This series is NOT just talking about others. Chances are it also is talking about YOU!
In "UNITED we STAND"(1)and (2), we pointed out that UNITY is our savior. We also pointed to our own deficiencies causing dis-unity. They include BIG deficiencies: a) our not knowing the fundamental tools of democracy, e.g. Robert's Rules of Order, & b) our lack of political maturity since we are mostly 1st & 2nd generation immigrants.
Today, we discuss our minor deficiencies that are just as harmful to ourselves. These deficiencies are particularly prominent among leaders of our organizations. I may not be a leader, but I have some of these defects.
c) AsAms, especially recent immigrants, are
often conditioned .....
I) to think that the size of the pie for us is fixed i.e. we think "zero sum" when it comes to "Asian share" of the pie in America. So one AsAm's gain may be viewed as my loss. We should view it as "my gain".
II) to think that defeating a fellow AsAm is easy but winning against the the prejudices of the majority and gaining equal opportunity is impossible. Too few of us have the courage to fight for what is right. We are addicted to self-delusional "success" - if we don't fight, then we don't lose. :-(
iii) to stay within our own small comfort zone. So we tend to want to "be the big fish in a small pond, rather than "be a much bigger fish swimming in the ocean."
iv) to be afraid of being fair to fellow Asians, because we think our BIG WHITE BROTHERS are watching our loyalty to America. We rather err on the side of rating fellow Asians too low to prove our "non-Asianness.". Such thoughts are irrational. But they are prevalent.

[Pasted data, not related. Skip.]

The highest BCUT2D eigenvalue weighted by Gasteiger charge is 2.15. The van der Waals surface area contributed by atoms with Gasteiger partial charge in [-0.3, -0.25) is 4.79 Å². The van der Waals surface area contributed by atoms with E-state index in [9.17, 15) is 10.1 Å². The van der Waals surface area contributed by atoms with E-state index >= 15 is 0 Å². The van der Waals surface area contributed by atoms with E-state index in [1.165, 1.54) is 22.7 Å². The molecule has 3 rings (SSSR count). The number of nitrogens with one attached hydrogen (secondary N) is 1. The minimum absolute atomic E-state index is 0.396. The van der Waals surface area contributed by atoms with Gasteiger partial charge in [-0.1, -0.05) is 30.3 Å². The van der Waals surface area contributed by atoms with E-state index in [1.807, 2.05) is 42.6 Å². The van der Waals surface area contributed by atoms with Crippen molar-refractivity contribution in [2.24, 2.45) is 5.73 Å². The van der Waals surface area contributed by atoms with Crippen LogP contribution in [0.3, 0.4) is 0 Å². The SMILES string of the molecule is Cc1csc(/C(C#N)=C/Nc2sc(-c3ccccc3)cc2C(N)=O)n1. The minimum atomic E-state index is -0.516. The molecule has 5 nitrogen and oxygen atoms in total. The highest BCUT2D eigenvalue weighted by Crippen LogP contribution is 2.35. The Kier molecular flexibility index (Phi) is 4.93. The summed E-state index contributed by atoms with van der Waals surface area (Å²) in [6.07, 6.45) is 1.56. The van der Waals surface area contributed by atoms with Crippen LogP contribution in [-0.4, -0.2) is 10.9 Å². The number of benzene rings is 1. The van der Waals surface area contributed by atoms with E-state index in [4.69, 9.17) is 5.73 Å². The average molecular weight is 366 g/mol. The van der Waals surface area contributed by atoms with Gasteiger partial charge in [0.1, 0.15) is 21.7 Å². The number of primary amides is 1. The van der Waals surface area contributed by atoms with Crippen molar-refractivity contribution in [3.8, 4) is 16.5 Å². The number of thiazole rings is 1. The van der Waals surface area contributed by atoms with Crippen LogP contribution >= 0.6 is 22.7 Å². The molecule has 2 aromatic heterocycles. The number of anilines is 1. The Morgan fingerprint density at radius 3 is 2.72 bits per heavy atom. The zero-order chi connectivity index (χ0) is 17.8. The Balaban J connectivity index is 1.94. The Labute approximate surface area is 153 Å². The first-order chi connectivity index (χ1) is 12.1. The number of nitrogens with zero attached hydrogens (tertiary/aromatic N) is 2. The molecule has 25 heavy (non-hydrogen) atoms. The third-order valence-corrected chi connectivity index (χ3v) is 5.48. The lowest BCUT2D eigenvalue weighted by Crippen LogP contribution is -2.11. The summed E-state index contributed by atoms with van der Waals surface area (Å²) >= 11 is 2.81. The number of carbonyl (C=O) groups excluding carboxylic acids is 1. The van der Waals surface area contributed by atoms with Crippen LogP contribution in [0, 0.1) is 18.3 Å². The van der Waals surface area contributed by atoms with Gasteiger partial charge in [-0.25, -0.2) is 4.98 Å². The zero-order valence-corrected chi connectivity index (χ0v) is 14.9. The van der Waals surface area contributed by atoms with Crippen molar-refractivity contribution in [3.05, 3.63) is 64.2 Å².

v) to think that a coalition will hurt one's own organization's self-determination. While that deduction is true, we should think about the much BIGGER GAINS coming from a coalition. Our coalition needs a good set of bylaws so that we can win our rights with the minimum sacrifice in our organization's sovereignty.
vi) to prefer to have the other people fighting the BIG battles for us, because we have had little such experience. While that is understandable, having a coalition will pool our talents & resources. When we pool our resources, we can WIN big battles! In the U.S., if a community can't fight for itself, it'll forever be stepped on.
vii) to be afraid of being outshone by other AsAms in a coalition. Why should we be so small? We need better AsAm leaders to lead us to equal citizenship quickly.
viii) to have a lot of jealousy and complaints against other AsAms orgs. We often complain that the other groups have over-claimed their share of the success without acknowledging our share of contribution. We fail to realize a universal truth: Victory has a thousand fathers, defeat is always an orphan. For heaven's sake, issue our own press releases, if we are that upset by others' claims. :-) Be bigger persons. Have a bigger heart.
Let's all try to improve ourselves to be better supporters of UNITING the whole AsAm community. We'll all have so much to gain.
Harvard's "whole RACE" admissions policy says that AsAms are less worthy in personality traits. I strongly disagree. Click here to read a wonderful NY Times Opinion, entitled "Harvard Is Wrong That Asians Have Terrible Personalities", authored by Wesley Yang.
Nevertheless, we do need to overcome many of our weaknesses, conditioned by our experience as immigrants and members of a small & weak minority.
Parents must set POSITIVE examples for our children.
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